Nozomi Networks Labs recently conducted research on the security of a DJI Mavic 3 Series drone, with a special focus on the WiFi-based protocol called QuickTransfer Mode. This protocol enables a user to quickly download videos and pictures from the drone directly to their mobile phone when the drone is not flying.
After successfully downloading and analyzing the firmware, we discovered several vulnerabilities that have yet to be patched. As the patching process is still ongoing, we are unable to provide specifics on these vulnerabilities. However, we plan to share further details in a future blog once the patches have been released.
In the first part of this blog series, we describe the firmware upgrade procedure implemented by DJI via their cloud-based infrastructure, analyze the official DJI mobile app, and detail how we were able to bypass its protections to download and analyze the official firmware.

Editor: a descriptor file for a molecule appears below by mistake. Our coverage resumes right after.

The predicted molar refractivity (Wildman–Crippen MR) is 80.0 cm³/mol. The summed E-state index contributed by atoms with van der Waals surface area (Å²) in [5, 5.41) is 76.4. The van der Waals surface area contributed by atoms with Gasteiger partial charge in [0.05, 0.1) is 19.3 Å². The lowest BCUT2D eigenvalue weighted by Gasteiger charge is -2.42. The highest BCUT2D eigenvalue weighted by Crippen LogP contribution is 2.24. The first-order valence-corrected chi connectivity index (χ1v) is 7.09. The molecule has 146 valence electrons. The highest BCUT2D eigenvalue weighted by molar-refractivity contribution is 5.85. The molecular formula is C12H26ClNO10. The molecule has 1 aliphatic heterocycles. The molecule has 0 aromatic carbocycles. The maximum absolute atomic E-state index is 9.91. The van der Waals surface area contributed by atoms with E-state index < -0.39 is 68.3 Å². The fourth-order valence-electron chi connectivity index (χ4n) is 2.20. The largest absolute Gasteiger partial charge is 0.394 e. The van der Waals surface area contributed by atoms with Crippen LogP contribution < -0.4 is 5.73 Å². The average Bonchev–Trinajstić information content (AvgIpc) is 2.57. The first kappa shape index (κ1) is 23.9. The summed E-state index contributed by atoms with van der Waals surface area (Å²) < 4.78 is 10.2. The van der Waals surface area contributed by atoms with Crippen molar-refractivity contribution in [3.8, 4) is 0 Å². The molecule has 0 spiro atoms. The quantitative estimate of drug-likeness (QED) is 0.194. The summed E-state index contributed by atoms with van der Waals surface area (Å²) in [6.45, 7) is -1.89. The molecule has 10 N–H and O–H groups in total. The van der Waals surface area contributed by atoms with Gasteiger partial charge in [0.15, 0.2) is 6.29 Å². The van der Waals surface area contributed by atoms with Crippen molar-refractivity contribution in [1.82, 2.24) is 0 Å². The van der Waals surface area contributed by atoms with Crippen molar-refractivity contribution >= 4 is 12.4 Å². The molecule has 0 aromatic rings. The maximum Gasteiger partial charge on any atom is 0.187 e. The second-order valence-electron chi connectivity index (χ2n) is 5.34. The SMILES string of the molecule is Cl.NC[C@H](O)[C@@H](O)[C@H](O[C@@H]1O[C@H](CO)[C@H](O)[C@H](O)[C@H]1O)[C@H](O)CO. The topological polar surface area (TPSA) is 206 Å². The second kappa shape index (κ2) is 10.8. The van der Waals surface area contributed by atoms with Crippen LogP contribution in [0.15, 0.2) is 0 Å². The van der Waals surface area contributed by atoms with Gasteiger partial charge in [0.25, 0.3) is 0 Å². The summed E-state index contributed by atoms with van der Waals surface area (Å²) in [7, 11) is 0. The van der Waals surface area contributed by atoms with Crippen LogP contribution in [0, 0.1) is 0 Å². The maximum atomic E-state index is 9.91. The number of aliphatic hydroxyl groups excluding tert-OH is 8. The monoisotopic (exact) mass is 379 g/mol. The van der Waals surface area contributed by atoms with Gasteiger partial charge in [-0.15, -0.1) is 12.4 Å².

DJI Communication Components
Typically, when conducting a security evaluation on a device, the initial phase involves extensive analysis of the firmware. This allows the researcher to obtain and inspect binaries and configuration files that make up the operating system and primary services running on the device.
Unfortunately, firmware images for DJI devices are not available for download, although some third-party web platforms distribute them for the most used DJI drones and RC (remote controller). While that may have been an option, as security researchers we don’t like to rely on third-party platform to obtain firmware images for several reasons:
- It’s unclear if the third-party platforms are trustworthy and if they distribute authentic data;
- It is uncertain how long the images will remain accessible online;
- We require immediate access to new firmware releases to be able to analyze newly introduced features.
For these reasons, we opted to analyze the DJI firmware upgrade procedure on a physical drone to obtain the firmware directly from the DJI cloud infrastructure.